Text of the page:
ORLANDO, Fla. – New technology using 3D reconstruction could improve a surgeon’s ability to choose a heart transplant match for children, according to research presented at the American Heart Association’s Scientific Sessions.

Donor-recipient size matching is critical to the outcomes of heart transplants, but donor organs are still limited. Currently, to assess a recipient’s compatibility with a donor organ, surgeons compare the donor weight with the recipient weight based on the recipient’s chest x-ray, and then set an upper and lower limit for the size of the donor organ. However, the assessments are not always accurate, which can affect the outcome of the procedure. 

“3D reconstruction has tremendous potential to improve donor size matching,” noted study author Jonathan Plasencia, BS, a PhD student at Arizona State University’s Image Processing Applications Lab, in a press release. “We feel that we now have evidence that 3D matching can improve selection and hope this will soon help transplant doctors, patients, and their parents make the best decision by taking some of the uncertainty out of this difficult situation.”


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The 3D technology was developed by researchers at Arizona State University, Phoenix Children’s Hospital, and St. Joseph’s Hospital and Medical Center in Phoenix, Arizona. The researchers created a “Healthy Heart Library” of children’s 3D-reconstructed normal hearts from computerized tomography (CT) and magnetic resonance imaging (MRI) in children weighing up to 99 lb. They used the library to predict the donor weight and heart volumes required for the recipients to ensure a positive transplant outcome.

The researchers also used before and after images from infants who had already received heart transplants to compare the post-operative data with the virtual 3D hearts. When the system analyzed the images, it identified the correct heart size.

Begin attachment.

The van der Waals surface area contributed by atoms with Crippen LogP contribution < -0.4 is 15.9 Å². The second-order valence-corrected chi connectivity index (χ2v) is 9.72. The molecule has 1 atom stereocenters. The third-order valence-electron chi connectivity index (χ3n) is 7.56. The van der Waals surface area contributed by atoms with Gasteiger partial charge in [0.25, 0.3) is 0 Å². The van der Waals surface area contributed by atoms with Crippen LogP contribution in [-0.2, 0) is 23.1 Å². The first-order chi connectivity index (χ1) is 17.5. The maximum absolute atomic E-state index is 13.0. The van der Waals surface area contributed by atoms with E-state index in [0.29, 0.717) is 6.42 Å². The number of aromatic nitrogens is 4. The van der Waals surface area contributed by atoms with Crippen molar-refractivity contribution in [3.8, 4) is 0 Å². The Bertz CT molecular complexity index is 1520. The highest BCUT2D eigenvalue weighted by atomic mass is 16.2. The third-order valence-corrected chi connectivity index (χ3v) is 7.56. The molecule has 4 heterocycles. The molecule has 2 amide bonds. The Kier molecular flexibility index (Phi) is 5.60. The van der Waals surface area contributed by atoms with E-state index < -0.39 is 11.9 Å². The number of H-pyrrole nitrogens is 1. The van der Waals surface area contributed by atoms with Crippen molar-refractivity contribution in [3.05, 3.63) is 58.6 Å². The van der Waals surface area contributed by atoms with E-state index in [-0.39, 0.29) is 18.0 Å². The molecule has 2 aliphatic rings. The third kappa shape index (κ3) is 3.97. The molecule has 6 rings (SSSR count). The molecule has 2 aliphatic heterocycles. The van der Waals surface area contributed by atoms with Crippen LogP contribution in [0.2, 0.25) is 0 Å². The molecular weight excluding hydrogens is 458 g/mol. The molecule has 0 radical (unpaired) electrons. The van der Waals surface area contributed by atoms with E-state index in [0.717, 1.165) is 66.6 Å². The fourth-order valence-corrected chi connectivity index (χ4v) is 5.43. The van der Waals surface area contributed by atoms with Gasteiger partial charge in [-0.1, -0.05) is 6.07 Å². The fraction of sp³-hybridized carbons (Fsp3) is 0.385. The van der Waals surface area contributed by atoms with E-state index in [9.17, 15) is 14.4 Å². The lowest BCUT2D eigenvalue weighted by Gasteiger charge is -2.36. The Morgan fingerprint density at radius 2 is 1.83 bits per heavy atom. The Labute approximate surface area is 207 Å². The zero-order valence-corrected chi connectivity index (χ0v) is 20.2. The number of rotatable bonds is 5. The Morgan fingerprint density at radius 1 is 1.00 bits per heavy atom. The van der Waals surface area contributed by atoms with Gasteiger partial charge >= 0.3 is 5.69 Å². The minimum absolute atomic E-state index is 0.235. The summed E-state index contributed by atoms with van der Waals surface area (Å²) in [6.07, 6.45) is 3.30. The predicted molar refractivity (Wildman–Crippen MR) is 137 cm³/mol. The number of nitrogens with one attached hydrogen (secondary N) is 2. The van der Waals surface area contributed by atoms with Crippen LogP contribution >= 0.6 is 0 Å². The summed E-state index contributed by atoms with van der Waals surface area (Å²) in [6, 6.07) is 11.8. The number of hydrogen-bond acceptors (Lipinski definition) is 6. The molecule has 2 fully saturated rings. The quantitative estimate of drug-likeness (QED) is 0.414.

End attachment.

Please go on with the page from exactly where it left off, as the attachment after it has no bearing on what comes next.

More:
In a prospective application, 3 infant patients were tested—patient A who was diagnosed with dilated cardiomyopathy and patients B and C who were diagnosed with complex congential heart disease.  

“What’s interesting is that patient A received an undersized graft based on volume and patients B and C received oversized grafts,” said Plasencia at a press conference. “But if you look at the data comparing the donor size before transplant and after transplant, the heart for patient A actually grew in size to fit the cavity space of where the native heart was removed. And patients B and C—because they got oversized grafts—they shrunk. The data suggests that over a few months, oversized grafts shrink and oversized grafts grow.”

In the future, transplant teams may be able to perform virtual transplants with 3D technology before the actual procedure to test heart sizes and minimize the risks of a mismatched transplant and minimize the number of discarded organs.

The researchers hope to test the technology’s validity in a prospective study over the course of the next year, and have already implemented some of the 3D size-matching techniques at Phoenix Children’s Hospital to supplement standard methods.

References

  1. Plasencia J. LBCT 01 – Failure Is Not an Option: New Drugs and Systems of Care. Presented at the American Heart Association Scientific Sessions; November 7-11, 2015; Orlando, FL.
  2. Plasencia J, Ryan J, Lindquist J, et al. Abstract 17469. Expanding the Donor Pool in Pediatric Heart Transplant with a Novel Three Dimensional Technique. Presented at the American Heart Association Scientific Sessions; November 7-11, 2015; Orlando, FL.